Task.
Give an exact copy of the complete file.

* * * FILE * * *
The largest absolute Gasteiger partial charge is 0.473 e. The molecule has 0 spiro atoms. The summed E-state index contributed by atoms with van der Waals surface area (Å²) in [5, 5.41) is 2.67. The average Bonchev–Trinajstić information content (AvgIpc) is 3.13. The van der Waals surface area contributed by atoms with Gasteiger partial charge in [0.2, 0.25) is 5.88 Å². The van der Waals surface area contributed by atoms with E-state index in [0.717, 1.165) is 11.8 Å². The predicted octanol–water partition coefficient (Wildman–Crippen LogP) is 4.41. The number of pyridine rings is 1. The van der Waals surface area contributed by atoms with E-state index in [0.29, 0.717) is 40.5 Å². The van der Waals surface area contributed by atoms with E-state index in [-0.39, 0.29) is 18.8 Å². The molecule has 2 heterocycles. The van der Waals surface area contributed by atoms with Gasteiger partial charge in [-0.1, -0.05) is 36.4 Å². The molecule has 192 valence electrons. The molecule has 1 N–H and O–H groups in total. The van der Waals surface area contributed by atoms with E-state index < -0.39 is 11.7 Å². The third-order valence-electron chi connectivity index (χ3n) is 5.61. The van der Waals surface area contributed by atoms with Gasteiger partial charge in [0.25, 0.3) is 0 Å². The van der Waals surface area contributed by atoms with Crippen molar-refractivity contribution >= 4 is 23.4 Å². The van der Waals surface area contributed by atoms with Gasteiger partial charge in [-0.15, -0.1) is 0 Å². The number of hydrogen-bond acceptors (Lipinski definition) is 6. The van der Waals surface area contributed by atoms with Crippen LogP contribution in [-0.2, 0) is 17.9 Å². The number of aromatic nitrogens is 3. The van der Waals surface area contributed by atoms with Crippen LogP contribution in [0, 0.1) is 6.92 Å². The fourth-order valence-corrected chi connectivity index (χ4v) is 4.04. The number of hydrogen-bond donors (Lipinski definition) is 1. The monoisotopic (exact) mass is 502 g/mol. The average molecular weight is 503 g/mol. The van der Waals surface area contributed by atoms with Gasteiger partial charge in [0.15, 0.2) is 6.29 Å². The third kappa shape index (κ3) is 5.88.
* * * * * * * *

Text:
The largest absolute Gasteiger partial charge is 0.473 e. The molecule has 0 spiro atoms. The summed E-state index contributed by atoms with van der Waals surface area (Å²) in [5, 5.41) is 2.67. The average Bonchev–Trinajstić information content (AvgIpc) is 3.13. The van der Waals surface area contributed by atoms with Gasteiger partial charge in [0.2, 0.25) is 5.88 Å². The van der Waals surface area contributed by atoms with E-state index in [0.717, 1.165) is 11.8 Å². The predicted octanol–water partition coefficient (Wildman–Crippen LogP) is 4.41. The number of pyridine rings is 1. The van der Waals surface area contributed by atoms with E-state index in [0.29, 0.717) is 40.5 Å². The van der Waals surface area contributed by atoms with E-state index in [-0.39, 0.29) is 18.8 Å². The molecule has 2 heterocycles. The van der Waals surface area contributed by atoms with Gasteiger partial charge in [-0.1, -0.05) is 36.4 Å². The molecule has 192 valence electrons. The molecule has 1 N–H and O–H groups in total. The van der Waals surface area contributed by atoms with E-state index < -0.39 is 11.7 Å². The third-order valence-electron chi connectivity index (χ3n) is 5.61. The van der Waals surface area contributed by atoms with Gasteiger partial charge in [0.25, 0.3) is 0 Å². The van der Waals surface area contributed by atoms with Crippen molar-refractivity contribution >= 4 is 23.4 Å². The van der Waals surface area contributed by atoms with Gasteiger partial charge in [-0.15, -0.1) is 0 Å². The number of hydrogen-bond acceptors (Lipinski definition) is 6. The van der Waals surface area contributed by atoms with Crippen LogP contribution in [-0.2, 0) is 17.9 Å². The number of aromatic nitrogens is 3. The van der Waals surface area contributed by atoms with Crippen LogP contribution in [0, 0.1) is 6.92 Å². The fourth-order valence-corrected chi connectivity index (χ4v) is 4.04. The number of hydrogen-bond donors (Lipinski definition) is 1. The monoisotopic (exact) mass is 502 g/mol. The average molecular weight is 503 g/mol. The van der Waals surface area contributed by atoms with Gasteiger partial charge in [0.15, 0.2) is 6.29 Å². The third kappa shape index (κ3) is 5.88.